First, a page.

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Week Eight Chapter - 19 ~ 22 June 2007 - China

National Flag of Turkmenistan

"The journey is difficult, immerse. We will travel as far as we can, but we cannot in one lifetime see all that we would like to see or to learn all that we hunger to know." - Loren Eiseley

"The shortest distance between two points is not a very interesting journey." - R. Goldberg

"The shortest distance between two points is . . . a damn shame." - T-shirt legend, Touratech-USA

Starting location for this week: Pingliang, China

Ending location for this week: Xian, China
Planned mileage for this week: 187 miles (299 kilometers)

Nî hâo (The simplest form of "Hello" in official Mandarin Chinese)

The GlobeRiders Silk Road Adventure 2007 has come to an end. This, the Week Eight Chapter, is the final. After 53 days and thousands of kilometers of travel, our riders have made it home. The bikes have been containerized or crated, bound for distant garages in North America and Western Europe. All the horses are in the stable.

Our high-spirited group of adventurers are slowly readjusting to their local times zones and life at home, after living in a truly alternative reality for many days. As a group, we’ve journeyed through layers of civilizations, centuries of history, deserts, mountains, valleys and cities that only a handful of our planet’s inhabitants will ever see.

Although the border crossings were frustrating at times, what we almost universally found is that people accepted us for what we were, strangers in a strange land, travelers from a foreign country. Instead of being met with hostility, suspicion and hatred, we were instead offered the open hand of friendship, a hospitable cup of tea, a warm smile.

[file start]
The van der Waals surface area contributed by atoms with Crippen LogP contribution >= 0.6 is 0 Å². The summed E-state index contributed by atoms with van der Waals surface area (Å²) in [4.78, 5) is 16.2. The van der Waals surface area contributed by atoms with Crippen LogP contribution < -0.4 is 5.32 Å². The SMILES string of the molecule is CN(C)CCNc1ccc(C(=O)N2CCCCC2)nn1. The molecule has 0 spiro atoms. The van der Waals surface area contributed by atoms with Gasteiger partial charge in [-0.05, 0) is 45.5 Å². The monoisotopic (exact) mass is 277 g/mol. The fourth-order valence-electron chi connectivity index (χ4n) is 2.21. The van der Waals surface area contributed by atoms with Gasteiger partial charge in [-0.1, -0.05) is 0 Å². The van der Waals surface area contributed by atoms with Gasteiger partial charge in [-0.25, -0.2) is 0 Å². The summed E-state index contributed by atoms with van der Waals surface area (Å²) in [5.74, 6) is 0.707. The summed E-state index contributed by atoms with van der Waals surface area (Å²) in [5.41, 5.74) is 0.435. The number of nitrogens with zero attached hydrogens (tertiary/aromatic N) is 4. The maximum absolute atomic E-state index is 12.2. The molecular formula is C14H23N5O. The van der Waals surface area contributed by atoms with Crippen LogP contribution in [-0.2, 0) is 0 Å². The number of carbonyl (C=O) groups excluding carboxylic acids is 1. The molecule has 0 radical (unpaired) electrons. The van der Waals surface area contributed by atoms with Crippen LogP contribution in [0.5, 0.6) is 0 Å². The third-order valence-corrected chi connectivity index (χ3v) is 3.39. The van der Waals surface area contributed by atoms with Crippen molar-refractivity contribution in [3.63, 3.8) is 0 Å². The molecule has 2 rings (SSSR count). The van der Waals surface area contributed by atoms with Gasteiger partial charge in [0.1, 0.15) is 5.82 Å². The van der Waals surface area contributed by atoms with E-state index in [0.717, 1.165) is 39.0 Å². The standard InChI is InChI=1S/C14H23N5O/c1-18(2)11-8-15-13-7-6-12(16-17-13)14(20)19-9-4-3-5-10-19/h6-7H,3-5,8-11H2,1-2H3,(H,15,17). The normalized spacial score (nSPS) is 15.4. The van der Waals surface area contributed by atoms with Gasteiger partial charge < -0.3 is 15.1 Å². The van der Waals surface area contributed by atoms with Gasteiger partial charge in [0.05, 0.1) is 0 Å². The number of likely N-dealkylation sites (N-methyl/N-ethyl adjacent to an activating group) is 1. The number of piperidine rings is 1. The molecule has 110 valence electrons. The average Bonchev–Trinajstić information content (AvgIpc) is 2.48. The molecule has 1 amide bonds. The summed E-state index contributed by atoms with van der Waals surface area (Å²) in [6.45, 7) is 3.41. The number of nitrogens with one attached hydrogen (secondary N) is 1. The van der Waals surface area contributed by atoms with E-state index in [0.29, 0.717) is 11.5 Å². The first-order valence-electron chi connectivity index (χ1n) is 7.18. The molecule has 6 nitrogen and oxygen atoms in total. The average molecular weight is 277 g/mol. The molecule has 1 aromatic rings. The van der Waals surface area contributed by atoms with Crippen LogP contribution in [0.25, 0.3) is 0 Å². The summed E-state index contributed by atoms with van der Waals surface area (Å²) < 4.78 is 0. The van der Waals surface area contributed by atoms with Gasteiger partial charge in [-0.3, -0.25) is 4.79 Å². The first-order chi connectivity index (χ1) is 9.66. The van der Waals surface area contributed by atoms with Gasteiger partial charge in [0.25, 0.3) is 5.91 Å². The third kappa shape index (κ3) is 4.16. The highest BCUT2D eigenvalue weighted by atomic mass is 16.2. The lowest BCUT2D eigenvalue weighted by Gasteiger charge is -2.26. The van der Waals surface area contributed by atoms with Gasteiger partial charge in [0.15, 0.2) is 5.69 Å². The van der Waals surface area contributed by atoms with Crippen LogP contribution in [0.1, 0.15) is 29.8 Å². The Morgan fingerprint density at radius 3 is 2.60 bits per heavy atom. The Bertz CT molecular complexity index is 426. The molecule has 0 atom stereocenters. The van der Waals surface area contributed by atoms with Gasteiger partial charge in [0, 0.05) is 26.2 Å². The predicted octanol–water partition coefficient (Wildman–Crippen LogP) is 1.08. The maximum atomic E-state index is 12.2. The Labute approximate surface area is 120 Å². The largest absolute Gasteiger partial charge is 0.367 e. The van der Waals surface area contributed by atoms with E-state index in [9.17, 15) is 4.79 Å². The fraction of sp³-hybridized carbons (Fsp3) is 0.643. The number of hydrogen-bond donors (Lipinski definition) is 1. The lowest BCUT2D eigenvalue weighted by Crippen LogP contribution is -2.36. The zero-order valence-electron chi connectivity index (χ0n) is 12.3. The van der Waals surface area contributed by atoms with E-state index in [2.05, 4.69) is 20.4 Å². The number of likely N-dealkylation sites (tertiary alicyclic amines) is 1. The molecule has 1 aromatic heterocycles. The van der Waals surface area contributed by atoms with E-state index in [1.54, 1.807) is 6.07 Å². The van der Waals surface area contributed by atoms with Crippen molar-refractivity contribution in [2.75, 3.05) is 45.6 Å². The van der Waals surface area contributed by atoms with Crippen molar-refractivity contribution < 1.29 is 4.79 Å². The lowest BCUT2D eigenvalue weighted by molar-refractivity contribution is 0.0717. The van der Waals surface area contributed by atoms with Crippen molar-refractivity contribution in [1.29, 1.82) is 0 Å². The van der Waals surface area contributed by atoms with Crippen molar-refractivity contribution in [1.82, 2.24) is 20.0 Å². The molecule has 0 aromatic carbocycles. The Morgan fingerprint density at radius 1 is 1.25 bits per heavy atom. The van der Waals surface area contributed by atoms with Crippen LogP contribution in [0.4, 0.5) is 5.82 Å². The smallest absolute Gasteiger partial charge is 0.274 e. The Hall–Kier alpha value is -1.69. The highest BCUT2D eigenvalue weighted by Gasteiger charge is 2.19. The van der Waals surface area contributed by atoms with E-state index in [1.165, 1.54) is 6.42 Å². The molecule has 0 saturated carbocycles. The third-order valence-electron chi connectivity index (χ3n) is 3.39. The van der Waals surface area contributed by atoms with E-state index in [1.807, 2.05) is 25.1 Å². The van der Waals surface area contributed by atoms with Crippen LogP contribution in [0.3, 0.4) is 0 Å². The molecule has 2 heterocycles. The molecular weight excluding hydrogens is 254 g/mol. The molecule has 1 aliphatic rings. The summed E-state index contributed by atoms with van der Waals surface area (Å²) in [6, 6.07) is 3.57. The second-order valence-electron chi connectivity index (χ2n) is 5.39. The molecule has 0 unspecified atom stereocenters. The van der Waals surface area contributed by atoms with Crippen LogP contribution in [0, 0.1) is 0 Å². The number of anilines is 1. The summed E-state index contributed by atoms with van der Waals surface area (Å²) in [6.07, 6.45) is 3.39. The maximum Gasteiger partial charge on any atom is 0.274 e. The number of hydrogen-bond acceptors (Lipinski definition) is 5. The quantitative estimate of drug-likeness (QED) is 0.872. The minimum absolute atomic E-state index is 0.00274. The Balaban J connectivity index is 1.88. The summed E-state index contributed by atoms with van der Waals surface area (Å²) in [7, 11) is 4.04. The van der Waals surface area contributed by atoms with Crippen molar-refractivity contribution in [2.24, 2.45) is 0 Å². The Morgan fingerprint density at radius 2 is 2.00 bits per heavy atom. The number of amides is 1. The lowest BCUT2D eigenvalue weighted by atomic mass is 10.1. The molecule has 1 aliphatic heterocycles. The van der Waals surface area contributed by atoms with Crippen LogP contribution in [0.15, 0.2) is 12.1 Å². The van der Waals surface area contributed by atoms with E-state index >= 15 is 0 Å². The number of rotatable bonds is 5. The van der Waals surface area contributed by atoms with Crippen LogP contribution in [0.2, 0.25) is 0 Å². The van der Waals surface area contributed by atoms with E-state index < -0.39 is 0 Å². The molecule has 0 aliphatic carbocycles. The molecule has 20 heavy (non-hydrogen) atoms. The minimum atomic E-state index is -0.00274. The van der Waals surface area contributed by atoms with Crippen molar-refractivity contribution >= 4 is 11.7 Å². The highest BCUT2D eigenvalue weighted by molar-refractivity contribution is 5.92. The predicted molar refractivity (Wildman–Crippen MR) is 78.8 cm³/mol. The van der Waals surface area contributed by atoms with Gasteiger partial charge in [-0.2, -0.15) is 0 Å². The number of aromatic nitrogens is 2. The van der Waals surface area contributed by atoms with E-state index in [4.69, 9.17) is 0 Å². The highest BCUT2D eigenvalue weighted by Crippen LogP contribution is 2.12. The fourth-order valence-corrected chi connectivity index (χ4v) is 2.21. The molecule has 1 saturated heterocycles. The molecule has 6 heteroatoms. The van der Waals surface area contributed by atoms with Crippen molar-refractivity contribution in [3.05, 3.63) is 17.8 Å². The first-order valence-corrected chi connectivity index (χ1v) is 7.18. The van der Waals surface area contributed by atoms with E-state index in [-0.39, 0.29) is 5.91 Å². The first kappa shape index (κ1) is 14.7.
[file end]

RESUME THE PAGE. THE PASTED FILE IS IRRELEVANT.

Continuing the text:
To everyone we met along that way, thank you. To our riders, fair winds, and I hope to journey again with you again someday. To those of you who undertook the “virtual tour” with us via these Journal Chapters, thanks for joining us, and thank you also for the email, comments and feedback. It was a grand adventure, and I hope that you will all set out on adventures of your own someday, wherever they may take you.

Be Well, Safe Journeys,

Mike, Your Webmeister

* * * * * * * * * *

The many forms of "Hello" in over 800 languages and other useful words and phrases are courtesy of Jennifer's Language Page.

To find out what time it is there (or anywhere!), visit The World Clock.

To see where they are now, visit the Navigation Technology Chapter.

For more information about China in this week's leg of the Silk Road, please visit the resources listed below:

- The World Factbook, maintained by the Central Intelligence Agency of the United States:

- The Consular Information Sheets, provided by the Department of State of the United States:

- The web-based, free-content encyclopedia entries at Wikipedia, maintained by "GlobeWriters" everywhere":

Rewind to Day 42 - 11 June 2007 - Gobi Desert, China